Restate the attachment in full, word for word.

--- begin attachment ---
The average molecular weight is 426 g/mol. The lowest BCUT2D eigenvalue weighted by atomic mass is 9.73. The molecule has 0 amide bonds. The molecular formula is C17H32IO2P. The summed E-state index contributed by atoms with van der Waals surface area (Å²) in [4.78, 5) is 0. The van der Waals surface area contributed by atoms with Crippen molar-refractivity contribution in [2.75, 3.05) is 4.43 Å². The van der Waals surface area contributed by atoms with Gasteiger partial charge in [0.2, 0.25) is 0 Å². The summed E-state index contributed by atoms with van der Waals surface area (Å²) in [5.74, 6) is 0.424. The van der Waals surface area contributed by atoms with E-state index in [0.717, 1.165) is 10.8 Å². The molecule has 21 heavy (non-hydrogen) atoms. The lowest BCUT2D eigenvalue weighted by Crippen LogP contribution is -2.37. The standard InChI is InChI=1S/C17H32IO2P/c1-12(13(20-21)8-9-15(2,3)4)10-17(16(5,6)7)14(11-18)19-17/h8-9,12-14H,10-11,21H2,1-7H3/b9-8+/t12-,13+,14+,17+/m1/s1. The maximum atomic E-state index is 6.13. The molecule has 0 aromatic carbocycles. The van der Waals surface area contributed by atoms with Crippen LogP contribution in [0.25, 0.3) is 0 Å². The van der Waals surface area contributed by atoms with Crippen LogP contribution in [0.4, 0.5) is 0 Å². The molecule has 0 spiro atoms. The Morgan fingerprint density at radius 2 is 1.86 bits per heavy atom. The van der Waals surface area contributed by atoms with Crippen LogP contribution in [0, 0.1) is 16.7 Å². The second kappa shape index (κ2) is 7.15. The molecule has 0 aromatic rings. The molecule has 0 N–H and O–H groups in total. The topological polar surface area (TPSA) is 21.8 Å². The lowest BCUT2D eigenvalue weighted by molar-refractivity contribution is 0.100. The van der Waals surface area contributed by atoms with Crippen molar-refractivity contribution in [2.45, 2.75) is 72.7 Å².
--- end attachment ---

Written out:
The average molecular weight is 426 g/mol. The lowest BCUT2D eigenvalue weighted by atomic mass is 9.73. The molecule has 0 amide bonds. The molecular formula is C17H32IO2P. The summed E-state index contributed by atoms with van der Waals surface area (Å²) in [4.78, 5) is 0. The van der Waals surface area contributed by atoms with Crippen molar-refractivity contribution in [2.75, 3.05) is 4.43 Å². The van der Waals surface area contributed by atoms with Gasteiger partial charge in [0.2, 0.25) is 0 Å². The summed E-state index contributed by atoms with van der Waals surface area (Å²) in [5.74, 6) is 0.424. The van der Waals surface area contributed by atoms with E-state index in [0.717, 1.165) is 10.8 Å². The molecule has 21 heavy (non-hydrogen) atoms. The lowest BCUT2D eigenvalue weighted by Crippen LogP contribution is -2.37. The standard InChI is InChI=1S/C17H32IO2P/c1-12(13(20-21)8-9-15(2,3)4)10-17(16(5,6)7)14(11-18)19-17/h8-9,12-14H,10-11,21H2,1-7H3/b9-8+/t12-,13+,14+,17+/m1/s1. The maximum atomic E-state index is 6.13. The molecule has 0 aromatic carbocycles. The van der Waals surface area contributed by atoms with Crippen LogP contribution in [0.25, 0.3) is 0 Å². The van der Waals surface area contributed by atoms with Crippen LogP contribution in [0.4, 0.5) is 0 Å². The molecule has 0 spiro atoms. The Morgan fingerprint density at radius 2 is 1.86 bits per heavy atom. The van der Waals surface area contributed by atoms with Crippen LogP contribution in [0, 0.1) is 16.7 Å². The second kappa shape index (κ2) is 7.15. The molecule has 0 aromatic rings. The molecule has 0 N–H and O–H groups in total. The topological polar surface area (TPSA) is 21.8 Å². The lowest BCUT2D eigenvalue weighted by molar-refractivity contribution is 0.100. The van der Waals surface area contributed by atoms with Crippen molar-refractivity contribution in [2.45, 2.75) is 72.7 Å².